The Republican leader of the Wisconsin Senate said Wednesday that the state’s juvenile prison has “been a mess for some time” and that Gov. Scott Walker’s administration should have done more to fix the problems earlier.
Walker’s response to allegations of inmate abuse at the Lincoln Hills juvenile prison in Irma is an issue in his re-election bid this year against Democrat Tony Evers, the state schools chief. Democrats have long faulted Walker for not doing enough to fix problems at the prison, which has been under criminal investigation for more than three years.
Meanwhile Walker and Republicans are trying to focus on Evers’ decision not to revoke the license of a teacher who was fired after viewing pornographic images on his work computer. Walker highlighted the issue in his first attack ad of the campaign, released Wednesday.
Evers has responded that he didn’t have legal authority to revoke the teacher’s license and afterward worked with lawmakers to change the law expanding the circumstances that warrant revocation.
Senate Majority Leader Scott Fitzgerald, R-Juneau, during a conference call Wednesday with reporters, said Evers hadn’t been a leader on the proposal, noting that it had no Democratic co-sponsors and Evers did not personally testify in support of it, though a representative of the education department did.
Fitzgerald also was asked about whether Walker had done enough to address issues at Lincoln Hills, where for years inmates alleged being abused by prison staff who urged lawmakers to improve safety.
“Obviously Lincoln Hills has been a mess,” Fitzgerald said. “It’s been a mess for some time.”
Fitzgerald said he hoped that the Department of Corrections, which is a part of Walker’s administration, could have taken care of issues there earlier.
“I’m not necessarily shocked, but very disappointed, that more action wasn’t taken directly by DOC at the time,” he said.
Corrections Department spokesman Tristan Cook did not react specifically to Fitzgerald’s statements, but instead listed a series of improvements that have been made at the prison in recent years and said making additional changes remains a “key focus.”
The Lincoln Hills juvenile prison in Irma has been under federal investigation since December 2015, about a year after a state probe began. A Racine County judge sent Walker a letter in 2012 outlining his concerns with how prison staff responded after an inmate was sexually assaulted by his roommate and knocked out.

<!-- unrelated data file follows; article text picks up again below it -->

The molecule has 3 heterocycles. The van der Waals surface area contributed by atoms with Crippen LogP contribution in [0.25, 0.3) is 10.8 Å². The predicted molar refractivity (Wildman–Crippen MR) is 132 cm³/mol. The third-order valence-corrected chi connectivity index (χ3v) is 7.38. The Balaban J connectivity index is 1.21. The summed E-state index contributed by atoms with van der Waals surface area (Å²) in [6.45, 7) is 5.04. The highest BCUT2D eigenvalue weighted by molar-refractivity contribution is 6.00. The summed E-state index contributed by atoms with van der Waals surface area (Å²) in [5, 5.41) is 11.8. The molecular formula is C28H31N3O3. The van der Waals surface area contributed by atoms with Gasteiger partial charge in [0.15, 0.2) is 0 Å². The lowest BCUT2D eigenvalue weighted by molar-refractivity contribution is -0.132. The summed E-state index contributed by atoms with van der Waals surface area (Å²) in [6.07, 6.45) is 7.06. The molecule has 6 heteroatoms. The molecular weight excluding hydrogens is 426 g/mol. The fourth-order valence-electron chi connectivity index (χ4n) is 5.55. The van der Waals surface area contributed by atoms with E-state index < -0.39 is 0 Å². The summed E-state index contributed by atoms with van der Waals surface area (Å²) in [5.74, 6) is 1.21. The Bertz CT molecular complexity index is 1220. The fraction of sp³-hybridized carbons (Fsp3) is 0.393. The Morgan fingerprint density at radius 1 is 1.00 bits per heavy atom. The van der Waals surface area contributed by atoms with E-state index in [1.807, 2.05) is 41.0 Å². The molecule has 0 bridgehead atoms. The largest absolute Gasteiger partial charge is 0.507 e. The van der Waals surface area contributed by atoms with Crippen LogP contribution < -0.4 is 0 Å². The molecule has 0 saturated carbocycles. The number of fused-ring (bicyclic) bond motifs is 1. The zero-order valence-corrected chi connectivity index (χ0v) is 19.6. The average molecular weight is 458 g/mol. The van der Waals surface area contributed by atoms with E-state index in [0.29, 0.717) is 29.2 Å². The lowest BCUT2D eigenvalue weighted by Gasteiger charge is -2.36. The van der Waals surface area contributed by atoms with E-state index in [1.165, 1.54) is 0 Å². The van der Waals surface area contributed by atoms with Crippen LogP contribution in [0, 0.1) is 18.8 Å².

But Walker has said he never saw the letter, which aides said was received but never given to the governor.
Earlier this year, Wisconsin prison officials reached a legal settlement to end a federal lawsuit that enacts widespread changes in disciplinary tactics at the prison. In March, the state reached an $18.9 million settlement with one former juvenile inmate who suffered brain damage after she tried to hang herself in her cell.
Shortly after that settlement was reached, Walker signed a bill unanimously passed by the Legislature to close the Lincoln Hills prison by 2021 and replace it with smaller, regional prisons.
Walker’s attack ad against Evers includes a reference to a sex act from a 2010 report on a Middleton-Cross Plains School District teacher who was fired for sharing with other teachers emails containing nudity, crude jokes and other inappropriate material. An arbitrator later reinstated him because the punishment was more severe than for other teachers who were involved.
The Walker ad quotes from the report that found the teacher had suggested to one student that she “brush up on her sex skills because that’s all she’ll be good at later in life.” Wording from the report referring to oral sex is shown on the screen.
The ad also shows stock footage of young women talking, but not their faces, while the narrator says the teacher “commented on the chest sizes of middle school girls.”
A circuit court judge and state appeals court upheld the arbitrator’s ruling and the teacher returned to work in 2014 — which the ad notes with a closing line: “The teacher is still in the classroom with young girls.”
Evers’ campaign manager, Maggie Gau, accused Walker of making “disgusting, dishonest and increasingly desperate attacks” that reveal his desperation as polls show the race is about even.
“The people of Wisconsin know Tony has spent his lifetime doing what is best for our kids,” Gau said, adding that Evers “worked with both parties to toughen the law.”
School boards in Wisconsin have the authority to fire teachers. The decision to revoke a teacher’s license rests with the state education department that Evers runs. The Legislature changed the law in 2011 to allow for license revocation in cases where teachers view pornography in the classroom, even if students were not exposed to it.
The law in place in 2010 required students to be endangered by the teacher’s “immoral conduct” in order to revoke the teaching license. Evers has cited that as the reason why he couldn’t revoke Harris’ license — because no students viewed the material in question.